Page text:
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Developing a design for the facade of 7-10 Hanover Square
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Developing a design for the facade of 7-10 Hanover Square

Posted 21.08.2013
By Catherine Bertola

My design for the facade is inspired by eighteenth-century woven Spitalfield silk, which was produced in London during the period when Hanover Square was established. When it was first built, Hanover Square was a very fashionable residential address whose inhabitants dressed in the finest silk and lace. In the nineteenth century the square became more commercial in nature and was home to a range of tailors, milliners, embroiderers and other textile traders. Fabric is therefore woven into the history of the site, making it a fitting concept for the public art commission. The contemporary appropriation of a historic pattern on the facade will create an interesting connection to the origins of the square.

In order for the work to have a specific resonance with the history of the site, I chose an appropriation of an eighteenth-century silk design produced for King George II’s coronation canopy. George II was Great Britain’s second Hanoverian king – the dynasty after which Hanover Square was named. Spitalfield silk was designed and manufactured a short distance from the site and was among the most expensive and coveted silk of its time. The original fabric would have been woven from gold thread and the finest coloured silk and stood as a symbol of the King’s status and wealth. I felt that the association with luxury and quality was appropriate for a building of this calibre.

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An 18th century silk design produced for King George II’s coronation canopy.
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The final facade design; the different tones represent different depths of carving.

The artwork needs to complement the architecture so that the two co-exist symbiotically. I found that the nature of the new building lends itself to bold, abstract imagery. Damask patterns are formed from symmetrical block repeats, which can cover a surface more densely than other types of pattern. One of the advantages of this particular design is that it is easily scalable; it can be expanded to cover more of the surface or reduced to cover less, without losing its impact or integrity.

It is important that the pattern is visible from a distance as people approach the building, while also having an element of detail that is revealed on closer observation. It is formed from motifs of different scales; larger, bolder forms are framed and intersected with more complex, intricate detailing. From a distance the pattern is striking and instantly recognisable, while the detail provides visual interest when viewed at close quarters. The pattern sweeps across the two facades, uniting the surface and giving the sense of wrapping the building. The mass is concentrated on the corner, although the focus is on the principal facade and accentuates the primary entrance.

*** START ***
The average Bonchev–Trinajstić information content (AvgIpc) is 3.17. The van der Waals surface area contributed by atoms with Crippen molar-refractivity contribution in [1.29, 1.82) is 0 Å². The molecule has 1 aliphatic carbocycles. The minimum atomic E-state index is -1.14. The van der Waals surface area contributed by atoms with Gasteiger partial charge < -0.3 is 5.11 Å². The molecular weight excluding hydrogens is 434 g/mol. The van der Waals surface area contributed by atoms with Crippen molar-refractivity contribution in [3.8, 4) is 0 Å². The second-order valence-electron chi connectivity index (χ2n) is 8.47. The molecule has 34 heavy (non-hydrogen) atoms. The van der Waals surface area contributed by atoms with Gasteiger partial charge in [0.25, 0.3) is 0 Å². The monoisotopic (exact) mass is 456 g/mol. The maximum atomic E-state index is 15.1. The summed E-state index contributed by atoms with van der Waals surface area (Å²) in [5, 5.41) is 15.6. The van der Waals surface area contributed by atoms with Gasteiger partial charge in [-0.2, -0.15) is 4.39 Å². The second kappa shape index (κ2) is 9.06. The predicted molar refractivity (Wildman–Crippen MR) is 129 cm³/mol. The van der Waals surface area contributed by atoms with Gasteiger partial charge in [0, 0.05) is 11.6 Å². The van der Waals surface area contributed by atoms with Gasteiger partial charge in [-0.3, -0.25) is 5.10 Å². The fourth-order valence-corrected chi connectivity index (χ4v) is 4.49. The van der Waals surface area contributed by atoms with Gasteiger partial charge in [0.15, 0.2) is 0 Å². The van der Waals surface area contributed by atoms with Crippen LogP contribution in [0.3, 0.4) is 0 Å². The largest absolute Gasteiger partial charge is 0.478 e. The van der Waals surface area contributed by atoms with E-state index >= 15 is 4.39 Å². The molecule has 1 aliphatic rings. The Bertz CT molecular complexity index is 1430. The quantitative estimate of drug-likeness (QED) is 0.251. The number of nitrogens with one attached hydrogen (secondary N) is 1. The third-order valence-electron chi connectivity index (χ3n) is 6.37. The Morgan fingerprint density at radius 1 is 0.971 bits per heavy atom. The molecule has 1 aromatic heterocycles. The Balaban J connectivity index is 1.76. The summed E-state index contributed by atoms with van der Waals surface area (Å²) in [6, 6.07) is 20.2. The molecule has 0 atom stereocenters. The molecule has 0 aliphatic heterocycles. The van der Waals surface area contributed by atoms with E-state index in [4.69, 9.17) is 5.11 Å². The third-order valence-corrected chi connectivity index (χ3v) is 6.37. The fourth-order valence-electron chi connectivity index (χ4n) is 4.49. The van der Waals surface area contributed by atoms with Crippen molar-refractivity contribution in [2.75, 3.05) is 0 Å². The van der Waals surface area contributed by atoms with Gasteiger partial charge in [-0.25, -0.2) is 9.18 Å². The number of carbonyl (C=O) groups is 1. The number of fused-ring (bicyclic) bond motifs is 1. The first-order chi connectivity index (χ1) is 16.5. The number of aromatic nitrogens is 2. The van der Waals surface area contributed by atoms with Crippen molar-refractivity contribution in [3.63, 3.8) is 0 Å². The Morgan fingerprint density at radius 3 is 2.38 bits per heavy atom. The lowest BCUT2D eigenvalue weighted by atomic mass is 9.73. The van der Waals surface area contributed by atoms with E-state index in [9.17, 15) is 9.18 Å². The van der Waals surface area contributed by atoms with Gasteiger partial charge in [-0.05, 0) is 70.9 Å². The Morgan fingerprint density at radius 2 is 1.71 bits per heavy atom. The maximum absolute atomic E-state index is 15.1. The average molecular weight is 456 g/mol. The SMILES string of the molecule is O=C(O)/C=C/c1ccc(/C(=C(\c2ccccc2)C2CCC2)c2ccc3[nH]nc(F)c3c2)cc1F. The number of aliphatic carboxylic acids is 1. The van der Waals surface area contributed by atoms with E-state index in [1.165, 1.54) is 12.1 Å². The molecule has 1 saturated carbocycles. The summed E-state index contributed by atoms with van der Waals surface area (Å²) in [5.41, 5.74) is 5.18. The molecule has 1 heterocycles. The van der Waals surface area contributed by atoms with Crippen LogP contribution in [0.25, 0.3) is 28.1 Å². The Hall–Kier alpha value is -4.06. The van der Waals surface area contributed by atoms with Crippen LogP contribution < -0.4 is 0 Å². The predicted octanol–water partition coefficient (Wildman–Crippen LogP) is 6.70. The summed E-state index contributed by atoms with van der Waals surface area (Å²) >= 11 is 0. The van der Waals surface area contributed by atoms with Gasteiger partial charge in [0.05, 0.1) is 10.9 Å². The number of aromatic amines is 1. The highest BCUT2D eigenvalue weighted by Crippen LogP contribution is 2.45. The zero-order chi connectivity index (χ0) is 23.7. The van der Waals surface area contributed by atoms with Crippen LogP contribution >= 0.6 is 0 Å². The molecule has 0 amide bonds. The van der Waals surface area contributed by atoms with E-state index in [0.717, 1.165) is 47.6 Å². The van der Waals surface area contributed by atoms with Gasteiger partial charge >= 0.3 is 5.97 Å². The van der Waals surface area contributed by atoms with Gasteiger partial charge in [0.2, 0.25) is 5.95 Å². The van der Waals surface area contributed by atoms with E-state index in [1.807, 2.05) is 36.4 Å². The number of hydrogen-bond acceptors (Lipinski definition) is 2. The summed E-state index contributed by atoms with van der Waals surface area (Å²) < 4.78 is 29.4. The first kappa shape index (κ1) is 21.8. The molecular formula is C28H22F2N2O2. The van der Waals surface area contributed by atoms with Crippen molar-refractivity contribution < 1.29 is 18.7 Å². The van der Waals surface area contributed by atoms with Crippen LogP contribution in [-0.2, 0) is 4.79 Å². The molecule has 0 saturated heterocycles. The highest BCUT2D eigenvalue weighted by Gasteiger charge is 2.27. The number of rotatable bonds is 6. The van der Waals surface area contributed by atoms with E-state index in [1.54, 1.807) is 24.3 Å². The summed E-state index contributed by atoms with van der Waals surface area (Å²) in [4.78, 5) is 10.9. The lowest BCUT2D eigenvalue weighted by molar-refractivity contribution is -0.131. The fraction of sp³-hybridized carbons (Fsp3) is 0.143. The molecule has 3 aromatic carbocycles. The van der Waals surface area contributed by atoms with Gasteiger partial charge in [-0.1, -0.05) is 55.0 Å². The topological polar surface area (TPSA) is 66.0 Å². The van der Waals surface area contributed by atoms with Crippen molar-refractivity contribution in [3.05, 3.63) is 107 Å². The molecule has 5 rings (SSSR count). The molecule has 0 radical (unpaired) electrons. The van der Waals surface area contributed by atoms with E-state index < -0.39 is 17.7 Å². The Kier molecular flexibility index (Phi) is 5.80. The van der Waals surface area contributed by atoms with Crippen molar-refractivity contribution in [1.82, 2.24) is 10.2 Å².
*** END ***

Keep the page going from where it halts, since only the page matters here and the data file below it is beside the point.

The pattern has been simplified for use on a contemporary building and adapted for the technical purposes of carving into stone. It will be carved at different depths to give a sculptural feel and add a visual richness to the surface, creating a dynamic play of shadow and light that will animate the facades. The motifs have been separated into four layers which correspond to a specific surface depth. The first layer is the face of the facade itself; the second layer sits proud of the facade; and the remaining two layers are cut into the facade. The various depths will weather differently over time, further accentuating the pattern and allowing it to take on a life of its own.’

You can find out more about our Hanover Square project on our website.

Biography

Catherine Bertola was born in Rugby in 1976. She studied Fine Art at Newcastle University and currently lives and works in Gateshead. She has collaborated on a broad range of commissions and exhibitions, both nationally and internationally, with institutions such as the Museum of Arts and Design (USA), Kunsthalle zu Kiel (Germany), Artium (Spain), the National Museum Wales, the V&A, the Whitworth Art Gallery, the Government Art Collection and the National Trust (UK).

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Unfurling Splendour (Adaptation II), 2009, dust and PVA, 600 x 300cm. © Greg Clement
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Bluestockings (Fanny Burney), 2009, pen on paper, 85 x 135cm. © Colin Davison